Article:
The fact that part of the ‘full harvest moon’ will occur on Friday the 13th is already unsettling to some, but it seems things are going to be even weirder as we’re facing an apogee moon this go around as well. What is a micromoon?

For those who might not be aware, a micromoon is around 14 percent smaller than a supermoon, according to TimeandDate. Basically, this is something that happens when the moon is orbiting at its farthest point from Earth itself. The farthest point itself is referred to as an apogee so the new or full moon we see during this time (in our case this time being full) it is called a micromoon as it appears much smaller in size due to the distance.

It is also interesting to note that this kind of moon, in general, is thought to affect our world on an energetic level quite dramatically. Not only does it affect the tides, but it also has been said to be a natural disaster trigger throughout the years. We have not had a micromoon or a full moon occur on Friday the 13th in quite some time so for both of these to happen on the same night is quite peculiar and for many expected to be some kind of omen. 

In regards to where the name ‘micromoon’ came from, Full Moon Phases wrote as follows on their website:

The term Micro Moon is not astronomical but originated in modern astrology. Actually, we first have to start with the term “Supermoon,” which was invented by an astrologer named Richard Nolle in 1979. He arbitrarily defined the term Supermoon as follows:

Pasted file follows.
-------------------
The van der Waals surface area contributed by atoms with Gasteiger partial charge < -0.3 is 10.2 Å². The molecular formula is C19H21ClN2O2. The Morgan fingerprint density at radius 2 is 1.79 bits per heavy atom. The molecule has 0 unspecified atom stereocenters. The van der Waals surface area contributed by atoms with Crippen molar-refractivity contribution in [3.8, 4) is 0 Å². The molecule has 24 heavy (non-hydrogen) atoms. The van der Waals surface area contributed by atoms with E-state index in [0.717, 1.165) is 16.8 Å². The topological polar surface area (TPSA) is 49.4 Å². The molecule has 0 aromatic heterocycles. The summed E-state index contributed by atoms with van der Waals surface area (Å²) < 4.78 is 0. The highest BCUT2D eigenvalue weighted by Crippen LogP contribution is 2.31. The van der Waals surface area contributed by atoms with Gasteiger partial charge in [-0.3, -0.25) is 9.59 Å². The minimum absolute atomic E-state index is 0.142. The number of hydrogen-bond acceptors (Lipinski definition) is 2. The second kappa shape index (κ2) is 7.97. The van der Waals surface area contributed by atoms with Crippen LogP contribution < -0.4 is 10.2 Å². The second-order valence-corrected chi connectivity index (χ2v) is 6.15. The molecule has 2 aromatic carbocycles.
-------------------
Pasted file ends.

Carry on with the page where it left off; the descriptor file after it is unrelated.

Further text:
…a new or full moon which occurs with the Moon at or near (within 90% of) its closest approach to Earth in a given orbit (perigee). In short, Earth, Moon, and Sun are all in a line, with Moon in its nearest approach to Earth.

Once the term Supermoon was popularized, the community quickly adopted the term Micro Moon to describe Full Moons that smaller than normal Full Moons.

In case you are interested, the full moon cycle is the period between alignments of the lunar perigee with the sun and the earth, which is about 411.8 days. With some simple math, we’ve calculated that approximately every 14th Full Moon will be a Micro Moon. However, there may be as many as three Micro Moons per full moon cycle since halfway through the cycle the Full Moon will be close to apogee, and the New Moons immediately before and after can be Micro Moons.

Will you be taking the time to check out this interesting moon on the night of the 13th or the 14th? I for one will be. I cannot wait to see what this interesting ordeal holds for us all. 

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